Witchcraft and Pentecostalism Africa Melanesia AAA (7 December 2014)
Power Within: Witchcraft and Pentecostalism in Melanesia and Africa
American Anthropological Association Annual Meeting
Washington DC, USA
7 December 2014
Knut M. Rio (University of Bergen)
Michelle D MacCarthy (University of Bergen)
In recent ethnographic work on Pentecostal movements, anthropologists and other social scientists have posited that evangelical or charismatic Christian belief and practice can be linked to an increase/revival/transformation of witchcraft beliefs. It is supposed that in the contrast between belief in the Holy Spirit and belief in the supernatural and malevolent power of witches, there is a strengthening of Manichaean ways of thinking along good and evil, light and dark, and similar binaries. Often this is articulated in so-called āspiritual warfareā, in healing or in witch-killing raids. It seems Pentecostalism often depends on witchcraft as the localization of evil; and that its therapeutic cleansing operates through investigation, examination and torture of the individual as a site for evil. It seems this is also about investigating the body as a site for various forms of transgression, and Pentecostal movements become action-oriented in the search for the remedies for transgression.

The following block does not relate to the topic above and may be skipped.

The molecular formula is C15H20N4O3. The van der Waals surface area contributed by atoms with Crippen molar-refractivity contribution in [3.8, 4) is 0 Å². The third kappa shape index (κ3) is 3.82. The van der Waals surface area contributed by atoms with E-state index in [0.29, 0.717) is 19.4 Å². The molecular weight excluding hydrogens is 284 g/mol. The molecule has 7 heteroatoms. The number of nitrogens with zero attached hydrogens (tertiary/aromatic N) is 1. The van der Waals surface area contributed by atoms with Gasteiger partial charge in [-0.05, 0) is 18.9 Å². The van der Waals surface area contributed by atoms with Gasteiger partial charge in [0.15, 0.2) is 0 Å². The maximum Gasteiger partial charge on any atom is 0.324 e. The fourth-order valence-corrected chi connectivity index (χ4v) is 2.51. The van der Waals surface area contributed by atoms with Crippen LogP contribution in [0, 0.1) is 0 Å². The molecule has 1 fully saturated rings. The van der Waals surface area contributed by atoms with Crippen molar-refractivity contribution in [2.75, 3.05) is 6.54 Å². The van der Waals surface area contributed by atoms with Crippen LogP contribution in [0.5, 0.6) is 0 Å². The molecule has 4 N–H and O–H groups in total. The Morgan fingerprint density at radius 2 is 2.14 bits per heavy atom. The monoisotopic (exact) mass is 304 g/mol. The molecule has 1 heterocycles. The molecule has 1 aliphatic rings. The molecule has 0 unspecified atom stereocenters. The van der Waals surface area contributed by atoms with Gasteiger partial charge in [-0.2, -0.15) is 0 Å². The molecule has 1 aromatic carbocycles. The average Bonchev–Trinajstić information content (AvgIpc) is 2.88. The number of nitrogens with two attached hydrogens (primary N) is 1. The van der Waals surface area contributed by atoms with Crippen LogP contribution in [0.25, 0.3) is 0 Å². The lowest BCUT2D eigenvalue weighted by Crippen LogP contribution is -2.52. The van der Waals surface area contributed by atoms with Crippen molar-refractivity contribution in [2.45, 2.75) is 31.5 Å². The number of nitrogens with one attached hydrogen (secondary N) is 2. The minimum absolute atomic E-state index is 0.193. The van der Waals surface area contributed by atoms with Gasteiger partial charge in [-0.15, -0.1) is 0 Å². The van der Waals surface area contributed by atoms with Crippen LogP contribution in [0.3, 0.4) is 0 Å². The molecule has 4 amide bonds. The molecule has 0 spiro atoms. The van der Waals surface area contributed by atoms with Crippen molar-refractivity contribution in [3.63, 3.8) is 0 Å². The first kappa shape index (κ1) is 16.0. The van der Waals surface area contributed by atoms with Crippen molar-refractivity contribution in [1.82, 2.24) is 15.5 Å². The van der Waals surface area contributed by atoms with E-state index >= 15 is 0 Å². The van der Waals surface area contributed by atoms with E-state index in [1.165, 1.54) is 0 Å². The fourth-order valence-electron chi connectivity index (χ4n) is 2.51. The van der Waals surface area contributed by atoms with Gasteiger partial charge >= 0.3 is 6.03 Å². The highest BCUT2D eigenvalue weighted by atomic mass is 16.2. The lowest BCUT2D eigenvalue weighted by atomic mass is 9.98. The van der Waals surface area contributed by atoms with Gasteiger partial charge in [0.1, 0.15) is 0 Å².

Witches can also be central for the issue of conversion itself – since conversion is the radical break with evil tradition or culture in the pejorative sense. This plays into the relation between men and women and also patterns of hierarchy and equality. It might seem that Pentecostal movements are radically egalitarian, communitarian and even nation-like, with their focus on unity, close integration of members and egalitarian structures of leadership. A possible angle for analysis could also be about the integration/exclusion of foreignness: whereas the witch is an Other, an outside threat, it is also a foreignness of the same. Is witchcraft so potent and threatening in Pentecostalism especially because there is such an emphasis on sameness among participants? Perhaps the egalitarian ethos of sameness and togetherness also attracts the notion of the āother sameā as demonic? In what other ways can we think about the relationship between witchcraft/sorcery and Pentecostal or Pentecostal-like forms of Christianity? Might gendered analyses be useful here? What do conflicts and violence against witches from Pentecostal adherents tell us about ideas of the moral person, accountability, power, the individual and the collective, and so on? And how is the body as the locus of power (spiritual or supernatural) implicated in conversion and in conflicts between those who are born again and those who are (or are thought to be) associated with āevilā thought and deeds?
In this panel we will draw into the discussion new ethnographic materials from Melanesian and Africa, in order to highlight and interrogate the nature of religious globalization through this form of partial comparison around the concept of the person, of good and evil, equality and hierarchy and power and agency.